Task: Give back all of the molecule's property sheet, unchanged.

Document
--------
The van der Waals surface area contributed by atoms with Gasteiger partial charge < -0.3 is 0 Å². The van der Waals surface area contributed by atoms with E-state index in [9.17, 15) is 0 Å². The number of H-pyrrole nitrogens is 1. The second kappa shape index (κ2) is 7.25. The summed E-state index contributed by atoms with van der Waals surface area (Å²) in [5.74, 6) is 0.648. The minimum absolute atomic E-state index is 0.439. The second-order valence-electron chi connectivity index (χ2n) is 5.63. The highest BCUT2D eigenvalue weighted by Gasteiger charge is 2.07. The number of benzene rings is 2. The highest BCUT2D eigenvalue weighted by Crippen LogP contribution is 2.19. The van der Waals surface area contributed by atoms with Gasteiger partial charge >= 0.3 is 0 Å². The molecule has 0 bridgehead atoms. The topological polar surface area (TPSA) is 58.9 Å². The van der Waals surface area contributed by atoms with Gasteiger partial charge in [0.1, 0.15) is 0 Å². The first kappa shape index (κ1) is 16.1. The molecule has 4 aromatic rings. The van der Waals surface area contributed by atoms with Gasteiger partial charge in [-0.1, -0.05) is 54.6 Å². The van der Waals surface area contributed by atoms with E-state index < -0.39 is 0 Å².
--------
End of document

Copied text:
The van der Waals surface area contributed by atoms with Gasteiger partial charge < -0.3 is 0 Å². The van der Waals surface area contributed by atoms with E-state index in [9.17, 15) is 0 Å². The number of H-pyrrole nitrogens is 1. The second kappa shape index (κ2) is 7.25. The summed E-state index contributed by atoms with van der Waals surface area (Å²) in [5.74, 6) is 0.648. The minimum absolute atomic E-state index is 0.439. The second-order valence-electron chi connectivity index (χ2n) is 5.63. The highest BCUT2D eigenvalue weighted by Gasteiger charge is 2.07. The number of benzene rings is 2. The highest BCUT2D eigenvalue weighted by Crippen LogP contribution is 2.19. The van der Waals surface area contributed by atoms with Gasteiger partial charge >= 0.3 is 0 Å². The molecule has 0 bridgehead atoms. The topological polar surface area (TPSA) is 58.9 Å². The van der Waals surface area contributed by atoms with Gasteiger partial charge in [0.1, 0.15) is 0 Å². The first kappa shape index (κ1) is 16.1. The molecule has 4 aromatic rings. The van der Waals surface area contributed by atoms with Gasteiger partial charge in [-0.1, -0.05) is 54.6 Å². The van der Waals surface area contributed by atoms with E-state index < -0.39 is 0 Å².